I never call myself a “Fundamentalist.” There is indeed, no inherent objection to the term; and if the disjunction is between “Fundamentalism” and “Modernism,” then I am willing to call myself a Fundamentalist of the most pronounced type. But after all, what I prefer to call myself is not a “Fundamentalist” but a “Calvinist”—that is, an adherent of the Reformed Faith. As such I regard myself as standing in the great central current of the Church’s life—the current which flows down from the Word of God through Augustine and Calvin, and which has found noteworthy expression in America in the great tradition represented by Charles Hodge and Benjamin Breckenridge Warfield and the other representatives of the “Princeton School.” (Machen to F.E.  Robinson, Esq., President of the Bryan University Memorial Association, June 25, 1927. Reprinted in THE PRESBYTERIAN, vol. 97, no. 27, July 7, 1927)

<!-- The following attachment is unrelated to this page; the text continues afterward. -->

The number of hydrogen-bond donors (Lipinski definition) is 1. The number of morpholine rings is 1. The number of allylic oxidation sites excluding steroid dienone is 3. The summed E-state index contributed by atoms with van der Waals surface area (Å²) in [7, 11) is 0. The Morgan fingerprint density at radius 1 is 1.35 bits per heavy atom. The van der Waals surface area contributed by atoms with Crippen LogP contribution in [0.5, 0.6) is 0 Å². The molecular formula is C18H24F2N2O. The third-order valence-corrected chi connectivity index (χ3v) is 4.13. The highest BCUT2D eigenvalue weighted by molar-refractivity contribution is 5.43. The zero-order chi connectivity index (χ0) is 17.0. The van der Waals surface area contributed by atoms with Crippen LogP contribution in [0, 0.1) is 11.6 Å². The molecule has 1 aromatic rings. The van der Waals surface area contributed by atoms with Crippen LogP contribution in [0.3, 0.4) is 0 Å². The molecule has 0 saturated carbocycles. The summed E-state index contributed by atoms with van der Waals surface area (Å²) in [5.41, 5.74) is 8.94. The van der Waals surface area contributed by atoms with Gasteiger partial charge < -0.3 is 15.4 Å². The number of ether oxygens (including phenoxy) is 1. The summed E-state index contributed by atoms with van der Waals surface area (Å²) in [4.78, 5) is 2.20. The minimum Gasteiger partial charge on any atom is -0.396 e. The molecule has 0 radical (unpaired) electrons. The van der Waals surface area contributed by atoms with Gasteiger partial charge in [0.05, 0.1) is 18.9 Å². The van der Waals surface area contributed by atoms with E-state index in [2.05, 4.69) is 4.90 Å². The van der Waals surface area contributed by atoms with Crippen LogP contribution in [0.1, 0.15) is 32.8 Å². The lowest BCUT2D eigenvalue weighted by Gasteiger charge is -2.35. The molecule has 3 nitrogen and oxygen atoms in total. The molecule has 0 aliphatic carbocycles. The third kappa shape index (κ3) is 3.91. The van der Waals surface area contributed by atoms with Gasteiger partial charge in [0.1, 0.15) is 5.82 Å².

When, in 1929, a reorganization of the Seminary’s administration allowed for the inclusion of not only liberal, but also non-Reformed professors on the faculty, Machen and three other members of the faculty (Robert Dick Wilson, Oswald T. Allis, and Cornelius Van Til) left to found Westminster Theological Seminary in nearby Philadelphia.

Machen’s Church Trial